Can dietary supplementation of monosodium glutamate improve the health of the elderly?
ABSTRACT Dietary free l-glutamate has been known for a century to improve taste and palatability. Recent evidence suggests that this effect is mediated through specific l-glutamate receptors located on the taste buds. However, l-glutamate receptors are also present elsewhere in the gastrointestinal tract, such as the stomach. Here, l-glutamate exerts physiologic actions beneficial to gut function by stimulating l-glutamate receptors linked to the gastric vagus nerve. In addition, dietary l-glutamate also appears to be an important energy substrate for gut tissue. Can such l-glutamate effects on taste and gut function be clinically useful? Elderly people often develop health problems related to their nutritional status that can be linked to insufficient energy and nutrient intake. A number of studies have examined the potential usefulness of l-glutamate, added to food in the form of monosodium glutamate (MSG), in promoting better nutrition in the elderly and in patients with poor nutrition. Some positive effects have been observed. This article reviews the physiologic roles of dietary l-glutamate in relation to alimentation and examines the evidence linking the utility of MSG supplementation to the improvement of nutrition in elderly and hospitalized patients.
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ABSTRACT: The oral gustatory perception during a meal has very important physiological roles such as inducing appetite, smoothing mastication and swallowing, promoting digestion and each nutrient availability. One hundred years ago, L-glutamate was discovered as a new taste substance in Japan. Since then, Japanese taste physiologists have lead the research to establish L-glutamate as the prototype molecule for the fifth basic taste (umami taste), in addition to saltiness, sweetness, bitterness and sourness. Meanwhile, various lines of evidence demonstrated that taste perception is linked to taste stimuli-oral/pharyngeal reflexes. In this review, we focus on the efficacy of L-glutamate for human salivation and discuss the possible application of umami taste simulation to the nutritional management for the elderly due to amelioration of their quality of life (QOL).The Journal of Medical Investigation 01/2009; 56 Suppl:197-204. DOI:10.2152/jmi.56.197
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ABSTRACT: l-Glutamate confers cognitive discrimination for umami taste (delicious or savory) and dietary information to the brain through the activation of G protein-coupled receptors in specialized taste receptor cells of the tongue. The taste heterologous receptor T1R1 plus T1R3 is not sufficient to detect umami taste in mice. The lack of T1R3 diminished but did not abolish nerve and behavioral responses in null mice that still contained umami-sensitive taste receptor cells. The remnant umami responses in T1R3 knockout mice indicate that there are also T1R3 independent receptors. Metabotropic glutamate receptor 1 (mGluR1), which is widely expressed throughout the central nervous system and regulates synaptic signaling, is another l-glutamate receptor candidate. It is found within taste buds, although the amount of l-glutamate in the perisynaptic region is in the order of micromol/L, whereas free dietary l-glutamate is in the mmol/L range. We reexamined the expression of one mGluR1 variant with a lower affinity for l-glutamate that is found in fungiform and circumvallate papillae. This taste mGluR1 receptor responds in vitro to the concentration of l-glutamate usually found in foodstuffs.American Journal of Clinical Nutrition 08/2009; 90(3):743S-746S. DOI:10.3945/ajcn.2009.27462I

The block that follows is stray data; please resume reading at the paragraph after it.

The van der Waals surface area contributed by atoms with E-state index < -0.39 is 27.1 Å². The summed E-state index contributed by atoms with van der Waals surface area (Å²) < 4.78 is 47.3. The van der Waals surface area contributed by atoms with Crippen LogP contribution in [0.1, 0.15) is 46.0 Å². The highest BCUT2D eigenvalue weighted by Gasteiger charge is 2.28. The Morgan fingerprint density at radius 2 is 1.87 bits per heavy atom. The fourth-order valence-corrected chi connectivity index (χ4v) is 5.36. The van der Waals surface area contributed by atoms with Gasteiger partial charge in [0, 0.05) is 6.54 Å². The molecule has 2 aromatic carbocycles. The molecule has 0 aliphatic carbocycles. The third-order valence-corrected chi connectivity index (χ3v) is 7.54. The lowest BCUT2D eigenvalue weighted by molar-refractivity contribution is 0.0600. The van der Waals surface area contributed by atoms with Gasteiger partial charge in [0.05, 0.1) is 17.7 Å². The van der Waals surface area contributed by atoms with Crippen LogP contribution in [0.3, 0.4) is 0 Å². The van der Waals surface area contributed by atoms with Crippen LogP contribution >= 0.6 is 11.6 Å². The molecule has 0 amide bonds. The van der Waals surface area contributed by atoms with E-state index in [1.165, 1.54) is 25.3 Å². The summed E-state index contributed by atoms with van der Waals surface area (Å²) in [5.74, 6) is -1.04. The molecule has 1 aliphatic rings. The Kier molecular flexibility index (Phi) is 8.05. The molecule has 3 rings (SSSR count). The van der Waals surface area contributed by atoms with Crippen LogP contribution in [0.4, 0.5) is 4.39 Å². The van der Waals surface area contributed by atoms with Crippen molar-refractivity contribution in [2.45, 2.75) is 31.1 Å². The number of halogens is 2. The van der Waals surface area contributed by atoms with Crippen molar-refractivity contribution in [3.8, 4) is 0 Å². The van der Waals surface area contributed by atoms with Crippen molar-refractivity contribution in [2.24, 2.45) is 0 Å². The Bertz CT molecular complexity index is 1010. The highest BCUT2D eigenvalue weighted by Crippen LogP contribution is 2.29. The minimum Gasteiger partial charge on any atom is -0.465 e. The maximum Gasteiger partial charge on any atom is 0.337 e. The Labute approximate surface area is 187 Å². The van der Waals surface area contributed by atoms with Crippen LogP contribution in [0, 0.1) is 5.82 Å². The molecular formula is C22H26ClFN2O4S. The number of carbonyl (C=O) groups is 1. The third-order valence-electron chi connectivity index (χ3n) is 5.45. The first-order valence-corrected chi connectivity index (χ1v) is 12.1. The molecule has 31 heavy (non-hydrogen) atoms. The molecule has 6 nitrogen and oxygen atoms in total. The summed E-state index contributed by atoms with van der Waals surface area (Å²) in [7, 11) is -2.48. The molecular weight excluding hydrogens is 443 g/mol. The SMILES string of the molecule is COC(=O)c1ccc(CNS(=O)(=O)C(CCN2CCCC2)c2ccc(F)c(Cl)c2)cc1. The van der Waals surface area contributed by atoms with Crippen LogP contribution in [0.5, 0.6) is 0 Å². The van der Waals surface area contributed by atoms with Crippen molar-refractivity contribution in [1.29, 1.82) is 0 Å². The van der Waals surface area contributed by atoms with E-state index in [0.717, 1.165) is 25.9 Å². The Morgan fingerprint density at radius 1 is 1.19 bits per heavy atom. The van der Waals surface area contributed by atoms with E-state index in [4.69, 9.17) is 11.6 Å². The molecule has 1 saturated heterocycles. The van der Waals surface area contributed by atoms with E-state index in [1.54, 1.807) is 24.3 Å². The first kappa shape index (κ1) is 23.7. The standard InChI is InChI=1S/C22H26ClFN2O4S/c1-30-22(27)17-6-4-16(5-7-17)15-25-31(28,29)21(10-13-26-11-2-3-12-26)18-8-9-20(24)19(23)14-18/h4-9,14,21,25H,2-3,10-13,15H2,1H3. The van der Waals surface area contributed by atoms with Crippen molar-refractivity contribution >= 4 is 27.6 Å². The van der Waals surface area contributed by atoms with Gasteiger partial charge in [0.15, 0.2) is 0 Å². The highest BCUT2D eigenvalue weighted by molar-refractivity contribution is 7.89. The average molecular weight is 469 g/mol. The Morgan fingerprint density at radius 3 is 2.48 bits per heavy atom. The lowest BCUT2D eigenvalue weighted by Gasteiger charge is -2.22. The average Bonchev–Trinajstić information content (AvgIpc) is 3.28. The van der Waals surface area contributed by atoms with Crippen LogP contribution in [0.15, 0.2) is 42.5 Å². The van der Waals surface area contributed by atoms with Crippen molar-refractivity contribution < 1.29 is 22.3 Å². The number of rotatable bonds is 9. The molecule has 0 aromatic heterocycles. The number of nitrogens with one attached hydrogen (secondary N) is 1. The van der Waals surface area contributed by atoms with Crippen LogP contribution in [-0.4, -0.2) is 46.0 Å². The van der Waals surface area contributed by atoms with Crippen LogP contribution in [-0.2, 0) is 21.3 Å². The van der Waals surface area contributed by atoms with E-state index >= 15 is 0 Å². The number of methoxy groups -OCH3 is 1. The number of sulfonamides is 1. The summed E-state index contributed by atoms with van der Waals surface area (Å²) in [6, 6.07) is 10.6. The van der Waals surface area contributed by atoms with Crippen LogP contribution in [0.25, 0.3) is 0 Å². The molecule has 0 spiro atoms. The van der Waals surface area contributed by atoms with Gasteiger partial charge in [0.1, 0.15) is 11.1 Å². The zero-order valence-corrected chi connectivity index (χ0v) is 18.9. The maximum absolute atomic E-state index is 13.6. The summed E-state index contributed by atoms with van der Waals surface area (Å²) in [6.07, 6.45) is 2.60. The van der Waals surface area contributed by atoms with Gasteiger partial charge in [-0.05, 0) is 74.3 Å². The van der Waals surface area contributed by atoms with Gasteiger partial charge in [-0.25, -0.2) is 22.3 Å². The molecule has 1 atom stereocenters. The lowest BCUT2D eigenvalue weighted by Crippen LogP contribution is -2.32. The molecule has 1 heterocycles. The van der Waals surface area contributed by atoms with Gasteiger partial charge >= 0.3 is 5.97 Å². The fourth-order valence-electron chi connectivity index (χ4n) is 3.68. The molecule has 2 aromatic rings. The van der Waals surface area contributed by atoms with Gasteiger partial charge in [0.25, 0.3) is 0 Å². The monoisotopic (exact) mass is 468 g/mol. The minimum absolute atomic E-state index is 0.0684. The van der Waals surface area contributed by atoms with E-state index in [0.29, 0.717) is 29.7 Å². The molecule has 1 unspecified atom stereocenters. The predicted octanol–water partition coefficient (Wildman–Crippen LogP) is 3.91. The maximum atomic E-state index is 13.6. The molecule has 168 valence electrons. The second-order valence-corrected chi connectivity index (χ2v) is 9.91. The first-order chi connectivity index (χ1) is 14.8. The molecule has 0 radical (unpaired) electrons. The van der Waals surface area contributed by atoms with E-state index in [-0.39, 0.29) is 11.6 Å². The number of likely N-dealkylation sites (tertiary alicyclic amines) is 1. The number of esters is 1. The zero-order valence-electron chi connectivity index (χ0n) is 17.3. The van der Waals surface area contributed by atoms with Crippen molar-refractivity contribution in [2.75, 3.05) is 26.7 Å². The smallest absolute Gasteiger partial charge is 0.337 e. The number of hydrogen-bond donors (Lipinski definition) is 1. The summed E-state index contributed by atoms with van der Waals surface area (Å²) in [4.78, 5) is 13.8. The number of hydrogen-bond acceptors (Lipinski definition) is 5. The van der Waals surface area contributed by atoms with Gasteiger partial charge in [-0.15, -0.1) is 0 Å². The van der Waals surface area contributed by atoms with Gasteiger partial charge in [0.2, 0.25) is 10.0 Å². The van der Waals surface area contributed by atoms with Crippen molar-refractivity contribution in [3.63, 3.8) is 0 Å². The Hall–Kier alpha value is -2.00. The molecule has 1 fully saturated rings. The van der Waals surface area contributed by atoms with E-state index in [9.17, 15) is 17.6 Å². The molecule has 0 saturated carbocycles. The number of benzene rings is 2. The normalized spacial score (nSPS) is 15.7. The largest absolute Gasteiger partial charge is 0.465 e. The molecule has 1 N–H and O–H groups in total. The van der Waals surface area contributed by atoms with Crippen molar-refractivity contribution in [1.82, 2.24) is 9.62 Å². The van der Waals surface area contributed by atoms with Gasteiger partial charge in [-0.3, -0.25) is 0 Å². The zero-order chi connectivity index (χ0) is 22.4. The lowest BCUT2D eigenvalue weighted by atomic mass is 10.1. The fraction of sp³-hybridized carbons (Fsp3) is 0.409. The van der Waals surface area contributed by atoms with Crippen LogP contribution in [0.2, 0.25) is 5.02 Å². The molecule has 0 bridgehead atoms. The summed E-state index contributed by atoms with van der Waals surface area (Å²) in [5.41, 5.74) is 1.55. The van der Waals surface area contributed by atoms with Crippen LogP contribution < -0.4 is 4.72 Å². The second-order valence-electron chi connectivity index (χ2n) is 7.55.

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ABSTRACT: l-Glutamate is known to elicit a unique taste, umami, that is distinct from the tastes of sweet, salty, sour, and bitter. Recent molecular studies have identified several candidate receptors for umami in taste cells, such as the heterodimer T1R1/T1R3 and brain-expressed and taste-expressed type 1 and 4 metabotropic glutamate receptors (brain-mGluR1, brain-mGluR4, taste-mGluR1, and taste-mGluR4). However, the relative contributions of these receptors to umami taste reception remain to be elucidated. We critically discuss data from recent studies in which mouse taste cell, nerve fiber, and behavioral responses to umami stimuli were measured to evaluate whether receptors other than T1R1/T1R3 are involved in umami responses. We particularly emphasized studies of umami responses in T1R3 knockout (KO) mice and studies of potential effects of mGluR antagonists on taste responses. The results of these studies indicate the existence of substantial residual responses to umami compounds in the T1R3-KO model and a significant reduction of umami responsiveness after administration of mGluR antagonists. These findings thus provide evidence of the involvement of mGluRs in addition to T1R1/T1R3 in umami detection in mice and suggest that umami responses, at least in mice, may be mediated by multiple receptors.American Journal of Clinical Nutrition 08/2009; 90(3):747S-752S. DOI:10.3945/ajcn.2009.27462J